7.0/10
3,472
53 user 21 critic

Carefree (1938)

A psychiatrist falls in love with the woman he's supposed to be nudging into marriage with someone else.

Director:

Mark Sandrich

Writers:

Allan Scott (screen play), Ernest Pagano (screen play) | 4 more credits »
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Nominated for 3 Oscars. Another 1 nomination. See more awards »

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Cast

Complete credited cast:
Fred Astaire ... Tony Flagg
Ginger Rogers ... Amanda Cooper
Ralph Bellamy ... Stephen Arden
Luella Gear ... Aunt Cora
Jack Carson ... Connors
Clarence Kolb ... Judge Travers
Franklin Pangborn ... Roland Hunter
Walter Kingsford ... Dr. Powers
Kay Sutton ... Miss Adams
The Robert Mitchell Boy Choir The Robert Mitchell Boy Choir ... Vocal Ensemble (scenes deleted) (as Robert B. Mitchell and his St. Brendan's Boys)
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Storyline

Dr. Tony Flagg's friend, Steven, has problems in the relationship with his fiancee, Amanda, so he persuades her to visit Dr. Flagg. After some minor misunderstandings, she falls in love with Dr. Flagg. When he tries to use hypnosis to strengthen her feelings for Steven, things get complicated. Written by <lora5588@hotmail.com>

Plot Summary | Plot Synopsis

Taglines:

Let rhythm ring! ... Fred and Ginger are back again See more »


Certificate:

Passed | See all certifications »
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Did You Know?

Trivia

The eighth (of ten) dancing partnership of Fred Astaire and Ginger Rogers. See more »

Goofs

As Amanda (Ginger Rogers) exits the taxi cab and starts to cross the street for the theatre, you can see the reflection of the roof line behind her in the large piece of plate glass on the truck. On the roof line you can see the rigging pipes for lights and other equipment showing it's a back lot set. See more »

Quotes

Tony Flagg: How do you know she's willing to be psychoanalyzed?
Stephen Arden: Oh, she will if I ask her to.
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Crazy Credits

During opening credits, a pair of hands writes the names, pauses, wipes them out, and writes the next set of names several times. See more »

Connections

Referenced in The Untouchables: The Frank Nitti Story (1960) See more »

Soundtracks

Jingle Bells
(1857) (uncredited)
Written by James Pierpont
Played on harmonica by Fred Astaire
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User Reviews

 
Why Cut Corners With Astaire and Rogers????
14 September 2007 | by JasonLeeSmithSee all my reviews

If you attempt to look at the plot carefully (never a good idea in a musical) this is a rather repellent movie. The practice of Psychotherapy wasn't as well known or as well respected as it is today, and the film was clearly written by someone who seemed to think of it as some fad medical cure indulged in mainly by rich and foolish women. As such we get to see Fred Astaire, the therapist, subjecting Ginger Rogers, the patient, to all manner of barbaric (to modern eyes) treatments in order to find out why she won't marry his best friend. Eventually Astaire uses hypnosis to force her to marry him, and then force him not to. Clearly, movie doctors were not subjected to as severe a code of ethics as are real ones.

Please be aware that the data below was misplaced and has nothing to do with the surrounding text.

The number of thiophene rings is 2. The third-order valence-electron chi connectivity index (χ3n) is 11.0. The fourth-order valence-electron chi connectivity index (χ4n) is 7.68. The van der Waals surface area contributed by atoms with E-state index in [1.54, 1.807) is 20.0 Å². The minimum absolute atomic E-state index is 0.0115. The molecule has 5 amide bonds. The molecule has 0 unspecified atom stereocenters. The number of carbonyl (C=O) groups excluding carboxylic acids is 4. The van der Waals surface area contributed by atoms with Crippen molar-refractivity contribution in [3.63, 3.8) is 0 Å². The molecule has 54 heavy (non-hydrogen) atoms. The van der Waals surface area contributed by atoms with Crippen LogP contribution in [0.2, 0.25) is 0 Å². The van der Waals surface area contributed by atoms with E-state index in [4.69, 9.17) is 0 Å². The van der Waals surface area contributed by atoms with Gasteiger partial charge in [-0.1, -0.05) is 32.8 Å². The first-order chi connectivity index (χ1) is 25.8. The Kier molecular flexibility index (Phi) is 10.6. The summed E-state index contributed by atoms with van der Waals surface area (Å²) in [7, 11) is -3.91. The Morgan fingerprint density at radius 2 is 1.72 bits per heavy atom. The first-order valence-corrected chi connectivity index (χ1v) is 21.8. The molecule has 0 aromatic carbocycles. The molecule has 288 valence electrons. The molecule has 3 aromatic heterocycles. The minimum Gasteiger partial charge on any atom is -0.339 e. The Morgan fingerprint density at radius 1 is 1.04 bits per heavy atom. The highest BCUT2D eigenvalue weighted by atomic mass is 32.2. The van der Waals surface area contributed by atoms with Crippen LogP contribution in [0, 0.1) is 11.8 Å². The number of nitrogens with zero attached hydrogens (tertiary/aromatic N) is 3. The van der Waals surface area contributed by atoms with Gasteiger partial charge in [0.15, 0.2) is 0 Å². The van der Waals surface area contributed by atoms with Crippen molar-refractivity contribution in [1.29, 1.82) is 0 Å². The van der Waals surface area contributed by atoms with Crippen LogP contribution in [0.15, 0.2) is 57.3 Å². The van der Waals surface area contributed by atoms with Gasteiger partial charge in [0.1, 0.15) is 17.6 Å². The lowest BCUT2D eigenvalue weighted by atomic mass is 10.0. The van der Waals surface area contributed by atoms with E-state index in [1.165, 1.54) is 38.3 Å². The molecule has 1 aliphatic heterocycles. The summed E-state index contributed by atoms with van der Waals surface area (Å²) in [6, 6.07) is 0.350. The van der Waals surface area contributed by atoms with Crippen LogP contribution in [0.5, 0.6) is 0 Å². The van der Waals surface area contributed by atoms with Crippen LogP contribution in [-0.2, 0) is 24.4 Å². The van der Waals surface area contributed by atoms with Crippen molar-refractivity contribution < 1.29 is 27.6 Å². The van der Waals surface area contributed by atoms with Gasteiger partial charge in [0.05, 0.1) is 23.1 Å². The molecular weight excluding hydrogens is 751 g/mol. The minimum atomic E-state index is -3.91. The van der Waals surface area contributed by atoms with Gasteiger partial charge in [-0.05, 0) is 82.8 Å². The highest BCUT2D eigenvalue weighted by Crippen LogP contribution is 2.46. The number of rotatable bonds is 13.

Its a pretty typical outing for Astaire and Rogers. Astaire's dancing is extraordinary (the dance scene on the golf course is great, as is the one where he dances with a hypnotized Rogers). Rogers' comic timing is, as always, wonderful. The secondary characters are all two-dimension cut-outs, but they're entertaining ones. If the characters didn't have quite the same sparkle to their interplay, remember, this was Astaire and Rogers' eighth film together and artistic differences were beginning to create a strain.

My biggest issue with this movie was the scene in which they sing the song "I Used To Be Colorblind". This was dream sequence, and it lasted about five minutes. "Carefree" is a black and white movie and the intent originally was to film the dream sequence in color a'la "Wizard of Oz". Apparently, somewhere in the production process, people balked at the cost and it was produced in black and white along with the rest of the film. Being filmed in black and white makes the song, and the entire sequence makes not one lick of sense, because the song is about how crisp and clear the world seems in color. Not only that, but since it was designed to be viewed on color film, not in black and white, the sets weren't designed with that same high degree of contrasts they would have if they had been designed to be viewed in black and white. As such, things in the dream sequence are LESS clear than in the rest of the movie, not more. I'm just appalled that the studio could spring for a few minutes of color footage for a film with such proved money-makes as Astaire and Rogers.


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Details

Country:

USA

Language:

English

Release Date:

2 September 1938 (USA) See more »

Also Known As:

Carefree See more »

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Box Office

Budget:

$1,253,000 (estimated)
See more on IMDbPro »

Company Credits

Production Co:

RKO Radio Pictures See more »
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Technical Specs

Runtime:

Sound Mix:

Mono (RCA Victor System)

Aspect Ratio:

1.37 : 1
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